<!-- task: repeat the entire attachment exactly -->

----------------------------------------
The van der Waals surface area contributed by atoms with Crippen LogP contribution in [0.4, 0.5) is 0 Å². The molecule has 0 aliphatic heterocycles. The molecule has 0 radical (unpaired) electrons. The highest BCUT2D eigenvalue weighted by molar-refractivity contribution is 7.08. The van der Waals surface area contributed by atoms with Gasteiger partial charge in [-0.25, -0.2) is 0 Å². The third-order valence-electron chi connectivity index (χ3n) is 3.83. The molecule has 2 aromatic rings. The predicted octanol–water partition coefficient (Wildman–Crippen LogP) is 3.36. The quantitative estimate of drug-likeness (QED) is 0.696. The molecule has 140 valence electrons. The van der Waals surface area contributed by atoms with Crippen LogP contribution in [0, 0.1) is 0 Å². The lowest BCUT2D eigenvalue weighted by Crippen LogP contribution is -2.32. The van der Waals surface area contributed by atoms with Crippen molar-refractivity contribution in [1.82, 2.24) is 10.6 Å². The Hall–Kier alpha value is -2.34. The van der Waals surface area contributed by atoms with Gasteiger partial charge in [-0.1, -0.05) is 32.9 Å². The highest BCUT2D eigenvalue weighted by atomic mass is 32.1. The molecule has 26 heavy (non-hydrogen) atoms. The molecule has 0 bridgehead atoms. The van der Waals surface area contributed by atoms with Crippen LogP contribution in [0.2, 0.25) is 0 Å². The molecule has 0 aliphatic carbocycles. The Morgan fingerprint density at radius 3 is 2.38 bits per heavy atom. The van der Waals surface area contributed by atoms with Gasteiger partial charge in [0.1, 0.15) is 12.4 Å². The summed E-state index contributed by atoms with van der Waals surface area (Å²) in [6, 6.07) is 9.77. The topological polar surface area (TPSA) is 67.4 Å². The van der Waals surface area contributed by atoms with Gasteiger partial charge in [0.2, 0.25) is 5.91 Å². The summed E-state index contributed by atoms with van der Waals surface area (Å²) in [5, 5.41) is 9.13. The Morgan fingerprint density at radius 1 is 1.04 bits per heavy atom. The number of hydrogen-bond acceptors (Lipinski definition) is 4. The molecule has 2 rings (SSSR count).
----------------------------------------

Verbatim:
The van der Waals surface area contributed by atoms with Crippen LogP contribution in [0.4, 0.5) is 0 Å². The molecule has 0 aliphatic heterocycles. The molecule has 0 radical (unpaired) electrons. The highest BCUT2D eigenvalue weighted by molar-refractivity contribution is 7.08. The van der Waals surface area contributed by atoms with Gasteiger partial charge in [-0.25, -0.2) is 0 Å². The third-order valence-electron chi connectivity index (χ3n) is 3.83. The molecule has 2 aromatic rings. The predicted octanol–water partition coefficient (Wildman–Crippen LogP) is 3.36. The quantitative estimate of drug-likeness (QED) is 0.696. The molecule has 140 valence electrons. The van der Waals surface area contributed by atoms with Crippen LogP contribution in [0, 0.1) is 0 Å². The lowest BCUT2D eigenvalue weighted by Crippen LogP contribution is -2.32. The van der Waals surface area contributed by atoms with Crippen molar-refractivity contribution in [1.82, 2.24) is 10.6 Å². The Hall–Kier alpha value is -2.34. The van der Waals surface area contributed by atoms with Gasteiger partial charge in [-0.1, -0.05) is 32.9 Å². The highest BCUT2D eigenvalue weighted by atomic mass is 32.1. The molecule has 26 heavy (non-hydrogen) atoms. The molecule has 0 bridgehead atoms. The van der Waals surface area contributed by atoms with Crippen LogP contribution in [0.2, 0.25) is 0 Å². The molecule has 0 aliphatic carbocycles. The Morgan fingerprint density at radius 3 is 2.38 bits per heavy atom. The van der Waals surface area contributed by atoms with Gasteiger partial charge in [0.1, 0.15) is 12.4 Å². The summed E-state index contributed by atoms with van der Waals surface area (Å²) in [6, 6.07) is 9.77. The topological polar surface area (TPSA) is 67.4 Å². The van der Waals surface area contributed by atoms with Gasteiger partial charge in [0.2, 0.25) is 5.91 Å². The summed E-state index contributed by atoms with van der Waals surface area (Å²) in [5, 5.41) is 9.13. The Morgan fingerprint density at radius 1 is 1.04 bits per heavy atom. The number of hydrogen-bond acceptors (Lipinski definition) is 4. The molecule has 2 rings (SSSR count).